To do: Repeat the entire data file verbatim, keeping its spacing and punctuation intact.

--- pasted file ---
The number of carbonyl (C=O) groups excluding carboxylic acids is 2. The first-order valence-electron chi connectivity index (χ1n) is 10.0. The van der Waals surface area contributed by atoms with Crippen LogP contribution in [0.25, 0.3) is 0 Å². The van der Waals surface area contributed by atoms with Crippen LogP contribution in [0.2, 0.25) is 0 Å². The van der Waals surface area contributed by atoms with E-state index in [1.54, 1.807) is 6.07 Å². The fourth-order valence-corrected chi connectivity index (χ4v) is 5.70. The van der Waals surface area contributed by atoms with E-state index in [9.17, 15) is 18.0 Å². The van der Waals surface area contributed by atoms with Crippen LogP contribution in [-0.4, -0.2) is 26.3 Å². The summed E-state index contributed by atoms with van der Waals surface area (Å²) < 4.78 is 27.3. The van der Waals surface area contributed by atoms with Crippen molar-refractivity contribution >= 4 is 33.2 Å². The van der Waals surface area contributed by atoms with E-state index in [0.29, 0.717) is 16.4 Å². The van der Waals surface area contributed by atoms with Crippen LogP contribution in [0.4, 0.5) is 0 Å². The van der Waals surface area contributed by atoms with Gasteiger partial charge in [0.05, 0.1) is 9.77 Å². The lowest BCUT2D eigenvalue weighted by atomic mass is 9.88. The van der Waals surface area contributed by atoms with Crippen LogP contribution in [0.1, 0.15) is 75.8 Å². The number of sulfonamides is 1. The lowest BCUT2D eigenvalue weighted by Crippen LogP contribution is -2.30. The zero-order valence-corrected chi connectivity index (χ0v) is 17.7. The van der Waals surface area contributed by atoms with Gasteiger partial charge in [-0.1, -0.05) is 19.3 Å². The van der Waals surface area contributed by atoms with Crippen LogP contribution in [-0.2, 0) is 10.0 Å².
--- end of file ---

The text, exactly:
The number of carbonyl (C=O) groups excluding carboxylic acids is 2. The first-order valence-electron chi connectivity index (χ1n) is 10.0. The van der Waals surface area contributed by atoms with Crippen LogP contribution in [0.25, 0.3) is 0 Å². The van der Waals surface area contributed by atoms with Crippen LogP contribution in [0.2, 0.25) is 0 Å². The van der Waals surface area contributed by atoms with E-state index in [1.54, 1.807) is 6.07 Å². The fourth-order valence-corrected chi connectivity index (χ4v) is 5.70. The van der Waals surface area contributed by atoms with E-state index in [9.17, 15) is 18.0 Å². The van der Waals surface area contributed by atoms with Crippen LogP contribution in [-0.4, -0.2) is 26.3 Å². The summed E-state index contributed by atoms with van der Waals surface area (Å²) < 4.78 is 27.3. The van der Waals surface area contributed by atoms with Crippen molar-refractivity contribution >= 4 is 33.2 Å². The van der Waals surface area contributed by atoms with E-state index in [0.29, 0.717) is 16.4 Å². The van der Waals surface area contributed by atoms with Crippen LogP contribution in [0.4, 0.5) is 0 Å². The van der Waals surface area contributed by atoms with Gasteiger partial charge in [0.05, 0.1) is 9.77 Å². The lowest BCUT2D eigenvalue weighted by atomic mass is 9.88. The van der Waals surface area contributed by atoms with Crippen LogP contribution in [0.1, 0.15) is 75.8 Å². The number of sulfonamides is 1. The lowest BCUT2D eigenvalue weighted by Crippen LogP contribution is -2.30. The zero-order valence-corrected chi connectivity index (χ0v) is 17.7. The van der Waals surface area contributed by atoms with Gasteiger partial charge in [-0.1, -0.05) is 19.3 Å². The van der Waals surface area contributed by atoms with Crippen LogP contribution in [-0.2, 0) is 10.0 Å².